Friday, July 11, 2014


I really expected Noah to be a better film than it really is. I really think Darren Aronofsky is a great visual artist, and Noah was supposed to be visual film. I had great expectations, since he was supposed to be in great form after the success of Black Swan. I loved his Requiem for a Dream and even the much-maligned The Fountain. But not Noah. Something was utterly wrong with the film, despite the fact that it had all the right ingredients. It’s like cooking a great dish and then forgetting to add salt.

Come to think of it, Noah had two major problems – the acting and the look.

If you look closely, there is no connection between the characters, as if each of the actors are acting in different versions of the film. And, they are all good actors, even if you reserve judgment for Russell Crowe. Here, he was just ill-suited. Even his dialogue delivery was stilted. But look at the other actors. There is Jennifer Connelly, who is usually great in whatever she does. Here, she doesn’t even look like the mother of three grown children. I usually like Emma Watson. But here, no. Her act as a pregnant woman is as terrible as a teenager doing the same in a high school play. Anthony Hopkins and Ray Winstone, both great actors, do their jobs well, especially Winstone. But he needed a different movie. Surprisingly, only Logan Lerman, the star of those Percy Jacksom movies, shows some acting skill and really makes you care about his conflicts.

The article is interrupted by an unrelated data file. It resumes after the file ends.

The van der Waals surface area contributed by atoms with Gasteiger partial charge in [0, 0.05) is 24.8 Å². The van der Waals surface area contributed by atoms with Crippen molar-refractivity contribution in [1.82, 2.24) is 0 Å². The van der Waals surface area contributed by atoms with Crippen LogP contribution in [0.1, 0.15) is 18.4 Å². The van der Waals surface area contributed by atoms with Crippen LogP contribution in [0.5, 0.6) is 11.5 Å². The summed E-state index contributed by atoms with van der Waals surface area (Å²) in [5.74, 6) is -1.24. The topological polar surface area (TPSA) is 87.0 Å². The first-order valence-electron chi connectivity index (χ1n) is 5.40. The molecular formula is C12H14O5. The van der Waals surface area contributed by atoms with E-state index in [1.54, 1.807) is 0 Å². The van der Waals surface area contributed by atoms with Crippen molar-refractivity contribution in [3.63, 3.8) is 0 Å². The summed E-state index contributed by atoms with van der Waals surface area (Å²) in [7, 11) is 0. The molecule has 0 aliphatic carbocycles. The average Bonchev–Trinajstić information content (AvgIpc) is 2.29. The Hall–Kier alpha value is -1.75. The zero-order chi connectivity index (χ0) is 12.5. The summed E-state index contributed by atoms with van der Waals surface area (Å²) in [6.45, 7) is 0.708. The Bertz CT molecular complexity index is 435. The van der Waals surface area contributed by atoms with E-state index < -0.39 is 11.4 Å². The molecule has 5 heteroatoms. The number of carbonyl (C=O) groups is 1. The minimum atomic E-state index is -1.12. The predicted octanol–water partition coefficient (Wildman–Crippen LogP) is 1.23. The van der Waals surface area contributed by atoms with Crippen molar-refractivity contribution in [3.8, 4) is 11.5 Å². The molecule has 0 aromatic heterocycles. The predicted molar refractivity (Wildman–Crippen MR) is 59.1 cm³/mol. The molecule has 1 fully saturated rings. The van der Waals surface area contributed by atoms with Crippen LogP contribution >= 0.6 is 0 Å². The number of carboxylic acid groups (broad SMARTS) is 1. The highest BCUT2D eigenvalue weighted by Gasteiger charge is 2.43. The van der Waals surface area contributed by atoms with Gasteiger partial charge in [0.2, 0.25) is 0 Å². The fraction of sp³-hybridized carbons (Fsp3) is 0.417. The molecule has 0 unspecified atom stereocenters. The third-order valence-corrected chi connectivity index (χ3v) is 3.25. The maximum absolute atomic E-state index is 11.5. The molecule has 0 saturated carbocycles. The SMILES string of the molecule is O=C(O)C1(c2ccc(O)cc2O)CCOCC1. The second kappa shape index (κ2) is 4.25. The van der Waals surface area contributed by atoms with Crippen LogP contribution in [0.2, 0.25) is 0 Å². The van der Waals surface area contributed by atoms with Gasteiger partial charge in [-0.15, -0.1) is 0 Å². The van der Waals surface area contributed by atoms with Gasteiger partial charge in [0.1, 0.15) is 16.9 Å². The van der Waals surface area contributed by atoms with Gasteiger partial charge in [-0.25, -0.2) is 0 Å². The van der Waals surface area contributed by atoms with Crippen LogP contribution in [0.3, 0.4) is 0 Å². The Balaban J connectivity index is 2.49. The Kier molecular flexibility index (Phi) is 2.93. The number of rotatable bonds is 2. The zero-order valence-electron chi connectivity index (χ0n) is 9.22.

As for the look, for some reason, everything looks cheap, even the massive ark. We know it’s all computer-generated, we know. But it should not look computer-generated, but it does. And, it’s never a good idea for a Biblical epic to make all its characters wear pants, literally, even the women. They all look haute chic, but it looks all wrong. Where a nomadic family living at the brink of a desert would find such clothes? And the animals look cheaply designed. Actually, Aronofsky does nothing with the animals. They arrive at the ark and Noah puts them into mass coma, suspended animation, problem solved. The design of the stone Watchers is lumbering, without any character. You cannot set one apart from another. And sadly, Aronofsky fails to do anything wonderful with the water; something like Ang Lee did in Life of Pi. And he had such potential.

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